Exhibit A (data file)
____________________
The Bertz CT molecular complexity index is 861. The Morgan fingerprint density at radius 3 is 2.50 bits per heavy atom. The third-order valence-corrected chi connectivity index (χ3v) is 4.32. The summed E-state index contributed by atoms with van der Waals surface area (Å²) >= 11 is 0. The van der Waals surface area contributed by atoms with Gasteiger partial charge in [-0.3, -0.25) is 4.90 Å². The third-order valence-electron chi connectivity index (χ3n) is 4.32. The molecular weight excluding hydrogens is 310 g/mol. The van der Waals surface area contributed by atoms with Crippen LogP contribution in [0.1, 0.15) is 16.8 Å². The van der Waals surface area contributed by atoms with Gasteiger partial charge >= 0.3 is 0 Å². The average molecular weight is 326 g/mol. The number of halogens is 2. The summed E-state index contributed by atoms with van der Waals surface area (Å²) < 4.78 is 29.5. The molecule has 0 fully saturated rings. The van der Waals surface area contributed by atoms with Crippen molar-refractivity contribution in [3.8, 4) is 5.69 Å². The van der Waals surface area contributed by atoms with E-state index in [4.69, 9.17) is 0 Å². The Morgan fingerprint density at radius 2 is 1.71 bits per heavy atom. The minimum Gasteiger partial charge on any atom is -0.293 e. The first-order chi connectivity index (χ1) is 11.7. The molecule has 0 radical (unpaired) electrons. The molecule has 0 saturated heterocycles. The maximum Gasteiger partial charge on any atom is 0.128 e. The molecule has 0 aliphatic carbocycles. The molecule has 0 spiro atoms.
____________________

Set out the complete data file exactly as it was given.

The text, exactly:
The Bertz CT molecular complexity index is 861. The Morgan fingerprint density at radius 3 is 2.50 bits per heavy atom. The third-order valence-corrected chi connectivity index (χ3v) is 4.32. The summed E-state index contributed by atoms with van der Waals surface area (Å²) >= 11 is 0. The van der Waals surface area contributed by atoms with Gasteiger partial charge in [-0.3, -0.25) is 4.90 Å². The third-order valence-electron chi connectivity index (χ3n) is 4.32. The molecular weight excluding hydrogens is 310 g/mol. The van der Waals surface area contributed by atoms with Crippen LogP contribution in [0.1, 0.15) is 16.8 Å². The van der Waals surface area contributed by atoms with Gasteiger partial charge >= 0.3 is 0 Å². The average molecular weight is 326 g/mol. The number of halogens is 2. The summed E-state index contributed by atoms with van der Waals surface area (Å²) < 4.78 is 29.5. The molecule has 0 fully saturated rings. The van der Waals surface area contributed by atoms with Crippen molar-refractivity contribution in [3.8, 4) is 5.69 Å². The van der Waals surface area contributed by atoms with E-state index in [4.69, 9.17) is 0 Å². The Morgan fingerprint density at radius 2 is 1.71 bits per heavy atom. The minimum Gasteiger partial charge on any atom is -0.293 e. The first-order chi connectivity index (χ1) is 11.7. The molecule has 0 radical (unpaired) electrons. The molecule has 0 saturated heterocycles. The maximum Gasteiger partial charge on any atom is 0.128 e. The molecule has 0 aliphatic carbocycles. The molecule has 0 spiro atoms.